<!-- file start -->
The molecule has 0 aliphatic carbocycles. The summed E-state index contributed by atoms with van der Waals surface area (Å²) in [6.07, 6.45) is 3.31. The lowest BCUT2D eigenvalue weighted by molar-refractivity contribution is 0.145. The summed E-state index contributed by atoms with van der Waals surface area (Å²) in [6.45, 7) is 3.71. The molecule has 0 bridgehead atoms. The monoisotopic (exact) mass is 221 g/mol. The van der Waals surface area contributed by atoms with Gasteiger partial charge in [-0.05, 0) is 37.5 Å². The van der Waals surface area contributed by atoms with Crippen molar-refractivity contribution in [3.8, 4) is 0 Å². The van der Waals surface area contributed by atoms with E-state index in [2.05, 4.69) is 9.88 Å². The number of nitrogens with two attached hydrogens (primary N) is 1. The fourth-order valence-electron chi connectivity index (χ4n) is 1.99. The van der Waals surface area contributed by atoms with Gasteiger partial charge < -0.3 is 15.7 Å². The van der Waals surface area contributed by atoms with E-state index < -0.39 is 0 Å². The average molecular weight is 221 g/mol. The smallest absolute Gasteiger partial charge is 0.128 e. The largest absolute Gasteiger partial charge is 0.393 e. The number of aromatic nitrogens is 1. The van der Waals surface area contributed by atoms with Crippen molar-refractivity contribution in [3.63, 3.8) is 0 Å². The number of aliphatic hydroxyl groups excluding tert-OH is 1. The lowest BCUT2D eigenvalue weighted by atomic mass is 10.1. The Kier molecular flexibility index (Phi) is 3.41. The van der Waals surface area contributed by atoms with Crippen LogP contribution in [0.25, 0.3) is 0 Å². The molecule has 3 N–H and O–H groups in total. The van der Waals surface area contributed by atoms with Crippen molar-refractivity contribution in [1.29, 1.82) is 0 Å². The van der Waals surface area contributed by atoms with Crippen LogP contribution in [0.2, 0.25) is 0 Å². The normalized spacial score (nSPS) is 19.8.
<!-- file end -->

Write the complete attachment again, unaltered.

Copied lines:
The molecule has 0 aliphatic carbocycles. The summed E-state index contributed by atoms with van der Waals surface area (Å²) in [6.07, 6.45) is 3.31. The lowest BCUT2D eigenvalue weighted by molar-refractivity contribution is 0.145. The summed E-state index contributed by atoms with van der Waals surface area (Å²) in [6.45, 7) is 3.71. The molecule has 0 bridgehead atoms. The monoisotopic (exact) mass is 221 g/mol. The van der Waals surface area contributed by atoms with Gasteiger partial charge in [-0.05, 0) is 37.5 Å². The van der Waals surface area contributed by atoms with Crippen molar-refractivity contribution in [3.8, 4) is 0 Å². The van der Waals surface area contributed by atoms with E-state index in [2.05, 4.69) is 9.88 Å². The number of nitrogens with two attached hydrogens (primary N) is 1. The fourth-order valence-electron chi connectivity index (χ4n) is 1.99. The van der Waals surface area contributed by atoms with Gasteiger partial charge < -0.3 is 15.7 Å². The van der Waals surface area contributed by atoms with E-state index < -0.39 is 0 Å². The average molecular weight is 221 g/mol. The smallest absolute Gasteiger partial charge is 0.128 e. The largest absolute Gasteiger partial charge is 0.393 e. The number of aromatic nitrogens is 1. The van der Waals surface area contributed by atoms with Crippen molar-refractivity contribution in [3.63, 3.8) is 0 Å². The number of aliphatic hydroxyl groups excluding tert-OH is 1. The lowest BCUT2D eigenvalue weighted by atomic mass is 10.1. The Kier molecular flexibility index (Phi) is 3.41. The van der Waals surface area contributed by atoms with Crippen LogP contribution in [0.25, 0.3) is 0 Å². The molecule has 3 N–H and O–H groups in total. The van der Waals surface area contributed by atoms with Crippen molar-refractivity contribution in [1.29, 1.82) is 0 Å². The van der Waals surface area contributed by atoms with Crippen LogP contribution in [0.2, 0.25) is 0 Å². The normalized spacial score (nSPS) is 19.8.